‘We will pursue our international customers present in India'

Mr Yves Fargues

We specialise in handling complex logistics operations. For instance, we supply the 15,000 components for a car from Europe to Brazil on a just-in-time basis. In terms of value, it's not that much. But it makes the difference to our customer's business.

GEFCO — a Euro 3.4-billion company that specialises in automotive logistics — is a wholly-owned subsidiary of French carmaker PSA Peugeot Citroen. Globally, GEFCO's clients include GM, Renault, Toyota, Ford, Volkswagen, BMW, Yamaha, Piaggio, Novartis, L'Oréal, Ikea, Sony, Philips, Schneider and Unilever. GEFCO is present in India through Mercurio Pallia, a 50:50 joint venture between Gruppo Mercurio and Pallia Transport. GEFCO acquired a majority stake in Gruppo Mercurio in mid-2011. Mr Yves Fargues, Chairman and CEO, GEFCO, who was recently visiting India, spoke to Business Line about India's transportation industry. Excerpts from the interview:

What is your view on the Indian transportation market?

India is an emerging, fast growing economy. The market is totally oriented to haulage, which is quite natural. The growth is rapid, and it requires a lot of investments. It is a market which is slowly becoming mature. The market will need to have more subcontractors. That will be one of our efforts — to try and develop a subcontractor base that meets our standards.

Who will be your subcontractor?

The sub-contractor for us will be somebody who can be in charge of our haulage. When you bring components to the plant, or take out finished goods from a plant, the quality has to be well maintained. So, the subcontractor has to fit into our system of reporting on IT processes, using global positioning systems. We need to build that expertise among our subcontractors.

Your company is known to have the edge in value-added services. Could you elaborate?

We specialise in handling complex logistics operations. For instance, there are 15,000 components in a car. We supply the components from Europe to a plant in Brazil on a just-in-time basis. In terms of value, it's not that much. But, we can organise, we can report, we can reward — that makes the difference to our customer's business.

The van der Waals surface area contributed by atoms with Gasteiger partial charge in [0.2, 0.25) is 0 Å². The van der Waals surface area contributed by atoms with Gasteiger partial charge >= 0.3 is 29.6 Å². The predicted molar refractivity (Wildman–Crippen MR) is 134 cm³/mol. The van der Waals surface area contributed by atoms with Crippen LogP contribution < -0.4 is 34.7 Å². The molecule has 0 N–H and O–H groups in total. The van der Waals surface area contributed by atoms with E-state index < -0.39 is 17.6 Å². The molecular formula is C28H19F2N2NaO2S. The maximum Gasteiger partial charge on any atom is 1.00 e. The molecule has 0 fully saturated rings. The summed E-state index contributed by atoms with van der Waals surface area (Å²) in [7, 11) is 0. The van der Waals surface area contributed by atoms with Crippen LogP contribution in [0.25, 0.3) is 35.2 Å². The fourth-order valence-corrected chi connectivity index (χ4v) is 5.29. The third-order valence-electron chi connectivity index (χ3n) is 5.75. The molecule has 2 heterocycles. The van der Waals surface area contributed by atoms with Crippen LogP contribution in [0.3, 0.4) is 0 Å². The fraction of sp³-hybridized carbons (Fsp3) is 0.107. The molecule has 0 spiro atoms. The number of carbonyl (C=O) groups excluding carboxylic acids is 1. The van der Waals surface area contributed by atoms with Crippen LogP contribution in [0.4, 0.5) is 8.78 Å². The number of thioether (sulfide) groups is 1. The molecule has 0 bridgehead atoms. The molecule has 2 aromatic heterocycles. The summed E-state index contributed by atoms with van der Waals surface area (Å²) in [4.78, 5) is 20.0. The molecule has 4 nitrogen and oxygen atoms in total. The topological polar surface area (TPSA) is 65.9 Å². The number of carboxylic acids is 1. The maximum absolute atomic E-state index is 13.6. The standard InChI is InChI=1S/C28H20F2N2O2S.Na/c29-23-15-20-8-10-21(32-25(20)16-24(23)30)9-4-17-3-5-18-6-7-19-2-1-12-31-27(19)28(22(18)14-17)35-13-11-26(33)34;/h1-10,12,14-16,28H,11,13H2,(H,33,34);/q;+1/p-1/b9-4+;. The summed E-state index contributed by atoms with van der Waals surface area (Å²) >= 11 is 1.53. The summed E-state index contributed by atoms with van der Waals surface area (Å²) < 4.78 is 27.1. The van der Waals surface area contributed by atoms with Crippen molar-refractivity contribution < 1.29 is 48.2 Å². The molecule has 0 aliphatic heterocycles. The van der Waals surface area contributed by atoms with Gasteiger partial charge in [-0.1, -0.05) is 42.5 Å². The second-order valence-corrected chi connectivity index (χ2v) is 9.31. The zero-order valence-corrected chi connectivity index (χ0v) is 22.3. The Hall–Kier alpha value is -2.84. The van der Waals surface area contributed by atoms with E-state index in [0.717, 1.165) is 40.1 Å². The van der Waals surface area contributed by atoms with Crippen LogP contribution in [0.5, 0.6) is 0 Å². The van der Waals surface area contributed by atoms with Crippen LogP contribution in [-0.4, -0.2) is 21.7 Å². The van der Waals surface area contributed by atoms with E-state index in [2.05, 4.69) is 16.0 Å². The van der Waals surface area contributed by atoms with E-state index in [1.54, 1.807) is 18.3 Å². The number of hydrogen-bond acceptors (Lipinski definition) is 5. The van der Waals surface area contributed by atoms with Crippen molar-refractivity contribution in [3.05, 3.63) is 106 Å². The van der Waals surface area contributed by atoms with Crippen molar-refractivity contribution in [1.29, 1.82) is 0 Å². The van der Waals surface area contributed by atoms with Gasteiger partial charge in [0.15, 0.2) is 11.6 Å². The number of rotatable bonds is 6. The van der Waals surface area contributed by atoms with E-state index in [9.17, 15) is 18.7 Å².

Could you list the top two-three points which, if addressed, could make it easier for you to do business in India?

At a basic level, we would like better infrastructure; fewer borders between States; and we need trained drivers. We would want our drivers to be behave well on the road and drive responsibly.

To what extent would safer drivers impact your business?

Driving safely on roads sets an example, leads to less accidents, adds to our image because we are a responsible company. It would also add to image of our clients.

Do you plan to get customers whom you serve internationally, but not in India, into your stable in India?

Yes, we will pursue our international customers who are present in India.

Would those customers be from the automobile sector only? Would they also be from non-automobile sectors such as L'Oreal?

They will be from across sectors. We have been here for seven months. I won't mention any names, but we will try hard, very hard. There is no contract to be signed immediately.

How different are contracts between logistics service providers and customers in India, when compared with international norms?

The contract here is also sophisticated, though adapted to local conditions. We have obligations to report, timely delivery targets to meet.

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Published on January 10, 2012

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